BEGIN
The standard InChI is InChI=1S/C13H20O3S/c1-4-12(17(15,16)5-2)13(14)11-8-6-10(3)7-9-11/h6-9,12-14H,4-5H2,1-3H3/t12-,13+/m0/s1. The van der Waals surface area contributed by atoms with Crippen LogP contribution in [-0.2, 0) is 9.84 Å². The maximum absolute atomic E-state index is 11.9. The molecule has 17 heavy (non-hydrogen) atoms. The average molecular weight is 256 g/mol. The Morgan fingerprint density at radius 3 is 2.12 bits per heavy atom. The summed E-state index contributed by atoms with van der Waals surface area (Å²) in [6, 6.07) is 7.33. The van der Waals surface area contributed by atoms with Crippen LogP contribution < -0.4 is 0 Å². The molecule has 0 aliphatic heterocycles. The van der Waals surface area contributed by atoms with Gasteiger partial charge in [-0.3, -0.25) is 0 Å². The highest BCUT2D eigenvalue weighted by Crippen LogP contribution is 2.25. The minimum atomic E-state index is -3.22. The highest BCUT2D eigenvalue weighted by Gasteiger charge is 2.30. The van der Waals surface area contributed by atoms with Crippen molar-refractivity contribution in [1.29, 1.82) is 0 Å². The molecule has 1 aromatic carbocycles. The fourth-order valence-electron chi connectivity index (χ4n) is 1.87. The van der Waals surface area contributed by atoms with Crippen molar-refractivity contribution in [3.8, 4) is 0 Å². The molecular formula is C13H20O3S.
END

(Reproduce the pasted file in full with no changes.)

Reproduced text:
The standard InChI is InChI=1S/C13H20O3S/c1-4-12(17(15,16)5-2)13(14)11-8-6-10(3)7-9-11/h6-9,12-14H,4-5H2,1-3H3/t12-,13+/m0/s1. The van der Waals surface area contributed by atoms with Crippen LogP contribution in [-0.2, 0) is 9.84 Å². The maximum absolute atomic E-state index is 11.9. The molecule has 17 heavy (non-hydrogen) atoms. The average molecular weight is 256 g/mol. The Morgan fingerprint density at radius 3 is 2.12 bits per heavy atom. The summed E-state index contributed by atoms with van der Waals surface area (Å²) in [6, 6.07) is 7.33. The van der Waals surface area contributed by atoms with Crippen LogP contribution < -0.4 is 0 Å². The molecule has 0 aliphatic heterocycles. The van der Waals surface area contributed by atoms with Gasteiger partial charge in [-0.3, -0.25) is 0 Å². The highest BCUT2D eigenvalue weighted by Crippen LogP contribution is 2.25. The minimum atomic E-state index is -3.22. The highest BCUT2D eigenvalue weighted by Gasteiger charge is 2.30. The van der Waals surface area contributed by atoms with Crippen molar-refractivity contribution in [1.29, 1.82) is 0 Å². The molecule has 1 aromatic carbocycles. The fourth-order valence-electron chi connectivity index (χ4n) is 1.87. The van der Waals surface area contributed by atoms with Crippen molar-refractivity contribution in [3.8, 4) is 0 Å². The molecular formula is C13H20O3S.